A new dry cow building was erected in autumn 2010 which was initially tried as a composted bed but this was abandoned because of the damp climate. Other materials tried included straw and sawdust but it was found to be too expensive to maintain long term, lime ash bedding was also trialled.
However, since the installation of 28 cow comfort cubicles in October 2011, deep sand bedding has been used to manage the dry cows more effectively.
“Improvements in dry cow housing were also coupled with targeting dry matter intake in their diet with a more fibrous diet of silage, straw to keep potassium levels down and a high quality dry cow nut. That is working well and we’re seeing improvements in the early lactation as well as reduced incidence of milk fever and metritis,” said Ros.
Another area targeted was feed management for the milking cows. Silage and brewers grains are fed through a trough while concentrates are fed through the out of parlour feeders and robots at a rate of 0.33kg per litre.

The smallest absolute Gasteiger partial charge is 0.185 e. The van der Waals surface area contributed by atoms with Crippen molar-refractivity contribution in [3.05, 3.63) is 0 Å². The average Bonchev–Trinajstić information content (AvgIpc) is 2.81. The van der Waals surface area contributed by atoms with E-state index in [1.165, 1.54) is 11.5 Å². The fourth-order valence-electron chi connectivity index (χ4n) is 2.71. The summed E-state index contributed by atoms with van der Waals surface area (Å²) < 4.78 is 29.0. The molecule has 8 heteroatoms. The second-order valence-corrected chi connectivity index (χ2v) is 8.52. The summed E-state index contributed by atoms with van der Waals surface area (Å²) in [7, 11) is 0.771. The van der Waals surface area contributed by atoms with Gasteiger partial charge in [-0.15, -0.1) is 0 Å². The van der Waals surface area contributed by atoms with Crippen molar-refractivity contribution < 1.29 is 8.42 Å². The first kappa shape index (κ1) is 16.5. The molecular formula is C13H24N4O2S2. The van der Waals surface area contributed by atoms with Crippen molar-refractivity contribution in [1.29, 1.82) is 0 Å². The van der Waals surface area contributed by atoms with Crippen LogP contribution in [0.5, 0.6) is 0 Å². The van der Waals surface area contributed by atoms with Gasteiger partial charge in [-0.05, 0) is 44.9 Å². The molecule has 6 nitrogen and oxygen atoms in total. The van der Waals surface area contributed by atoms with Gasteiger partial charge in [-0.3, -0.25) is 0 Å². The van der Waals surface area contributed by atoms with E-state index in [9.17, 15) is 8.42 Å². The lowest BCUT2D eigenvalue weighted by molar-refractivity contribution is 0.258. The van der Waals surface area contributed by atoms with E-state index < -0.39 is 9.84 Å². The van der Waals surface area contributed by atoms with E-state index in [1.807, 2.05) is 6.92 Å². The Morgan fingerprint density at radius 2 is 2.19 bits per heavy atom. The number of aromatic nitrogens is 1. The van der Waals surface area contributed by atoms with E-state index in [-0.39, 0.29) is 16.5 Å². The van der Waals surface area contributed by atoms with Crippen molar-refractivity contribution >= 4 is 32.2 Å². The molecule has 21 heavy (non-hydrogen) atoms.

A weigh cell has also been fitted to the loading shovel to monitor forage intakes.
The previous size of the feed trough allowed less than one foot of space per cow. By doubling the length of the trough to allow two feet per cow, this has improved dry matter intakes, giving cows a more balanced diet, particularly in early lactation.
The extended feed trough
Overall dry matter intakes have increased from 21kg a head a day to 23kg. The long term aim is to increase intakes to 24kg/ head/day.
This area has since been roofed over to increase the number of cubicles by 20. The open ridge also improves ventilation.
Cow movement and flow in the buildings was also analysed and re-siting the out of parlour feeders, extending the feed trough and installing a third robot in March 2012 reduced standing time and negative behaviour, such as bullying, and improved lying down and cudding time.
Foot treatments have been reduced by 20% with the majority of the improvement being a reduction in sole ulcers.
Ben Hartley said: “Having access to a large network of knowledge from industry specialists to farmers who were willing to share ideas and information has been the biggest benefit of being a monitor farmer. The whole process has been very worthwhile.
“A number of specialists at meetings and Kite’s Ros Hughes, all emphasised the importance of feeding consistent high quality forage and increasing access to feed. We have extended the feed trough and moved from two to three cuts of silage which has lifted yields, while maintaining concentrate feed levels.”